13 May 49 Awaiting Collection.

18 May 49 To No 22 Flying Training School (FTS), RAF Syerston, Notts. Used to train Royal Navy personnel as pilots.

9 Mar 54 To No 9 Maintenance Unit, RAF Cosford, Salop for storage.

25 Apr 56 Transferred to civil register as G-AOLK.

11 May 56 Sold to Freddie Laker’s Aviation Traders Ltd at Southend, Essex. Aviation Traders purchased from the Ministry of Supply an eventual 252 of the RAF’s Prentices for civil conversion, making them nominally the 8th or 9th largest air force in the world at the time, with the aircraft ferried from RAF Maintenance Units at Cosford, High Ercall and Shawbury, all in Shropshire, to Southend as ‘Operation Prentice’ with RAF markings painted out and civil registrations crudely painted over them. Between April and July 1956, 33 pilots ferried 92 Prentices to Southend and another 58 to Stansted.

Only 28 of these Prentices reached civil certification, with barely 20 actually being sold, being fuel-guzzlingly expensive to operate and outsold by imported American types, the rest being dumped and scrapped at Southend and Stansted in the early 1960s. Those Laker did sell were generally painted silver-grey, upholstered in grey vinyl with red trimmings, with a bench seat for three behind the pair of pilot’s seats, initially selling at £2000 (later £1500) including a four-channel radio.

1958/1960 Registered to Aviation Traders (Engineering) and held in long-term storage awaiting conversion for the private/executive/charter role.

7 May 64 Offered for sale in Flight International magazine with six seats and long -range fuel tanks for ‘£1,760 or offer’.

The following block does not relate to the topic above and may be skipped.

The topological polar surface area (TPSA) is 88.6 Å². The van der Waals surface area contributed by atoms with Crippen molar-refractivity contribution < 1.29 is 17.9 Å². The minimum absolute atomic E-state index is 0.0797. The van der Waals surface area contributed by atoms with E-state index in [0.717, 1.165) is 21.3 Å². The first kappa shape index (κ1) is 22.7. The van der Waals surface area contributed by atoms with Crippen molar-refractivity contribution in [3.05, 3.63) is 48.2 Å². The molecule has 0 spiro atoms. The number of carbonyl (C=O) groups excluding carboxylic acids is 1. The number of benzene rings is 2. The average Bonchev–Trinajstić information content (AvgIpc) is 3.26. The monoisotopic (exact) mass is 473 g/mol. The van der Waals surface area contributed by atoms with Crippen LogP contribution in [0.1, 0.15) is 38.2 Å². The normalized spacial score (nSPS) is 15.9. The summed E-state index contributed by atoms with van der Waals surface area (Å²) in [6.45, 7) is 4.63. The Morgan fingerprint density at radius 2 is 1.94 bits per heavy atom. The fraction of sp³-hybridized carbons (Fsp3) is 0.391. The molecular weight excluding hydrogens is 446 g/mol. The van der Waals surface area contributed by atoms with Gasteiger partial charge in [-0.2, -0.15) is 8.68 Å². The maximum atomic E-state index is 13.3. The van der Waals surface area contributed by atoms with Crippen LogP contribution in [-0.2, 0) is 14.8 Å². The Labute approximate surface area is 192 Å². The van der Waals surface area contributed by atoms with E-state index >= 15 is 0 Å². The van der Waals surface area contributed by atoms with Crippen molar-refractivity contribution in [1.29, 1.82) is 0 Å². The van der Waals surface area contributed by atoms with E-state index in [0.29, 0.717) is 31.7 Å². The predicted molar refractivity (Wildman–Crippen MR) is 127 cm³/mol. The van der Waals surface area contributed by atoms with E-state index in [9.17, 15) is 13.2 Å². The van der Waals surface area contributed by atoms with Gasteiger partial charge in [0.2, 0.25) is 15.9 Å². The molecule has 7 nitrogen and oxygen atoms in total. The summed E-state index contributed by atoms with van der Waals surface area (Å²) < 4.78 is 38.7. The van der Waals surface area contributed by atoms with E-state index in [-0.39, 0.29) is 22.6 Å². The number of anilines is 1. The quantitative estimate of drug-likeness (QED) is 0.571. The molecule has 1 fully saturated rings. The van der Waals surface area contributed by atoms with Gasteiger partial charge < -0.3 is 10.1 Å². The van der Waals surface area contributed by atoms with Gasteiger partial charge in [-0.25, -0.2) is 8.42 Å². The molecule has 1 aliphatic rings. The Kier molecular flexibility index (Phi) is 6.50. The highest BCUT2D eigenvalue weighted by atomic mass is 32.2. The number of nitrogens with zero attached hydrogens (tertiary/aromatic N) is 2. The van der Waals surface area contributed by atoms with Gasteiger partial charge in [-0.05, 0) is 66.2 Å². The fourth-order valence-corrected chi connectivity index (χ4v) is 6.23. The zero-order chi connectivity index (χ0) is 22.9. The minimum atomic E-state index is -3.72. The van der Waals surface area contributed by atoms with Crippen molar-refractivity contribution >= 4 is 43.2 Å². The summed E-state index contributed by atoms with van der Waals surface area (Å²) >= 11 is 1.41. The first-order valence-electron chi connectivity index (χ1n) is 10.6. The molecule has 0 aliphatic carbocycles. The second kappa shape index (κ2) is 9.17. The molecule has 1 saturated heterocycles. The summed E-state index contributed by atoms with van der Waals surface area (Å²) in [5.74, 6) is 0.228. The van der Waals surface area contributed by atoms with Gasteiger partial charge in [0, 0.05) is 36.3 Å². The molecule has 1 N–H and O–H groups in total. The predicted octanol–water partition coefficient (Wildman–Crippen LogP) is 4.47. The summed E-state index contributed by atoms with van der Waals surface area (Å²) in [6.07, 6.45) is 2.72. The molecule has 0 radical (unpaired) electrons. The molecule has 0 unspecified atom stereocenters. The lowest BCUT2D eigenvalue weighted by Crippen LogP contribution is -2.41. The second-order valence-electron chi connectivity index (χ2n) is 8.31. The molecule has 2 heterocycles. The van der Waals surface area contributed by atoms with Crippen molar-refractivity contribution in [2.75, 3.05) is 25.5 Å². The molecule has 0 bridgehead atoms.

1967/8 Registered to Mr A.H. Smith.

1974-2008 Registered to Hilton Aviation Ltd, Southend, Essex; flown in a variety of purely civil colour schemes over the years. Still airworthy 2009.

Jul 2009 Flown from temporary storage at North Weald, Essex, to Shuttleworth Collection’s airfield at Old Warden, Beds.

Flown at White Waltham airfield 4 October 2009.

9 Oct 2009 Following purchase by RAF Museum, flown by Ben Cox from Coventry to RAFM Cosford for restoration and display.

One of some 17 Prentice survivors worldwide.

T DOUGLAS A-20G-25-DO Havoc 43-9436

Friday, October 9th, 2009

Following the signing of the contract last year between the Royal Air Force Museum and Precision Aerospace Productions of Wangaratta, work has moved forward rapidly with the restoration of Douglas A-20G Havoc 43-9436 ‘Big Nig’. Completion is currently scheduled for the summer of 2010.The largely intact airframe was recovered from Papua New Guinea in 1994 and subsequently transferred to RAAF Amberley. ‘Big Nig’ was one of a batch of new A-20Gs allocated to the 89th Bombardment Squadron, 3rd Bombardment Group, 5th Air Force. Based at Nadzab, near Lae in Papua New Guinea, the aircraft featured a caricature of its regular pilot (Capt James L Folse), who supposedly resembled a Damon Runyan character of the period.

On 3 May 1944, ‘Big Nig’ was brought down by ground fire after a bombing mission against Japanese forces at Wewak as part of the mopping up operations subsequent to Operation Reckless – the invasion of Hollandia. The aircraft was safely landed by its pilot 2nd Lt Tom Reading (with S/Sgt Burke L Cock as gunner) in a freshwater swamp where it would remain, undisturbed, for the next 50 years.

The aircraft will now be returned to as close to its original condition as possible. Every effort is being made to retain contemporary material while ensuring the airframe’s long term structural integrity. The attached photographs show the recently completed nose-art and the original nose-art (on badly corroded panels that have had to be replaced). When the aircraft goes on display at Hendon next year, ‘Big Nig’ will represent not only one of a handful of surviving A20s worldwide but also the thousands of Bostons and Havocs successfully employed by the RAF, RAAF and SAAF between 1940 and 1945. It will also serve as a memorial to all those air and ground crews that operated the aircraft through the Second World War in the European, Mediterranean and Far East Theatres.

As with the recently unveiled FE2b, the RAF Museum will be publishing a detailed monograph, in conjunction with Guideline Publications, describing the story of this ambitious and important restoration project, as well as the operational history of the A-20 in Allied service.